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He is a larger than life figure who regularly bought his women flowers, gave $500 to a community group in his childhood district and sent his subordinates Christmas cards while urging them to keep up morale.

But Quebec Hells Angels leader Maurice (Mom) Boucher is also a man charged with 15 first-degree-murder counts and other offences.

Yesterday, a jury found him guilty on both of the first two murder charges to go to trial, deciding it was beyond a reasonable doubt that he ordered the assassination of two correctional agents.

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"He has lots of heart. Lots of heart," said one of the three female friends who regularly showed up to support him at the trial.

The jury, however, agreed with the prosecution's contention that Mr. Boucher orchestrated a callous campaign to destabilize the judicial system, ordering his men to kill at random prison guards, police officers, prosecutors and judges.

Mr. Boucher, according to allegations the jury didn't hear, walked in to a furniture store and stared silently at one employee, a teenage girl who was to be a witness at his trial, frightening her into refusing to testify.

He is alleged to have been behind the torching of the home of a prison warden and to be the mastermind behind the murderous gang warfare that has raged in Quebec for the past eight years.

At another courtroom in Montreal, 17 alleged subordinates of Mr. Boucher are on trial for plotting to kill 134 rivals.

Mr. Boucher is a beefy 48-year-old, whose greying, short hair and wire-rim glasses would make him look like a gym teacher if it were not for his swagger and the cocky grin he flashes when he is seen wearing his gang's colours.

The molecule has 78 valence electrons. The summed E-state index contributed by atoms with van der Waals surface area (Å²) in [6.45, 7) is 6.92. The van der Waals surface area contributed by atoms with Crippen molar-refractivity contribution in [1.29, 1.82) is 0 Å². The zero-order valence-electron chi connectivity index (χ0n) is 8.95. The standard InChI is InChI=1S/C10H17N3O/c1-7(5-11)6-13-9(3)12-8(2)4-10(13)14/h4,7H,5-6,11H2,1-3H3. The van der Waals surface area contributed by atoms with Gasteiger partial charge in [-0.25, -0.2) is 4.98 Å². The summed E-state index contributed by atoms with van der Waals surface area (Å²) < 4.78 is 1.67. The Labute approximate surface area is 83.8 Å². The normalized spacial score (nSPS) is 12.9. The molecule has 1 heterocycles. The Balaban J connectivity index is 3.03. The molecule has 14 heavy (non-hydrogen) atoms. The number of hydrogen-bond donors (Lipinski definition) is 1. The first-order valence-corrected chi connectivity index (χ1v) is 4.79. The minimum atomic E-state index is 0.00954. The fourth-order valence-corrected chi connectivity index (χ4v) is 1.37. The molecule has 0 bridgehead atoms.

"For us, Mr. Boucher was considered like a god," former motorcycle-gang member Serge Boutin testified at the trial.

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"When I'd see other Hells Angels around him, they were full of admiration for him."

Mr. Boutin told the court that Mr. Boucher's bodyguards were under orders not to be too conspicuous.

Mr. Boucher loves mugging for the camera, whether goofing before television crews or making faces at police-surveillance teams.

He likes having his picture taken with celebrities who are unaware of his reputation.

There is a photo of him sidling up next to late Quebec premier Robert Bourassa.

There is another of him and his wife standing with Fidel Castro during a Cuban vacation.

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Mr. Boucher once summoned a crime tabloid photographer to his home to publicize the lavish wedding of one of his Hells Angels, an event where famous Quebec crooners Ginette Reno and Jean-Pierre Ferland performed.

The eldest of eight siblings, Mr. Boucher was born in Causapscal, a small town on the Gaspé Peninsula. He was 2 when the family moved to Hochelaga-Maisonneuve, one of Montreal's poorest areas.

Mr. Boucher didn't get along with his father, a short-tempered construction worker with a fondness for alcohol, according to a 1975 presentence report.

The report says Mr. Boucher dropped out of school in Grade 9 and used marijuana, hashish, LSD, cocaine, heroin and amphetamines and committed petty crimes to feed his habit.

His criminal record includes convictions for theft, sexual assault with a weapon, possession of a prohibited weapon, carrying a firearm and counselling violence.

The most substantial sentence he served until the murder case came early in his criminal career. He received a 40-month sentence after he and an accomplice in 1975 used a sawed-off rifle and a butcher's hatchet to rob a 71-year-old convenience store owner of $138.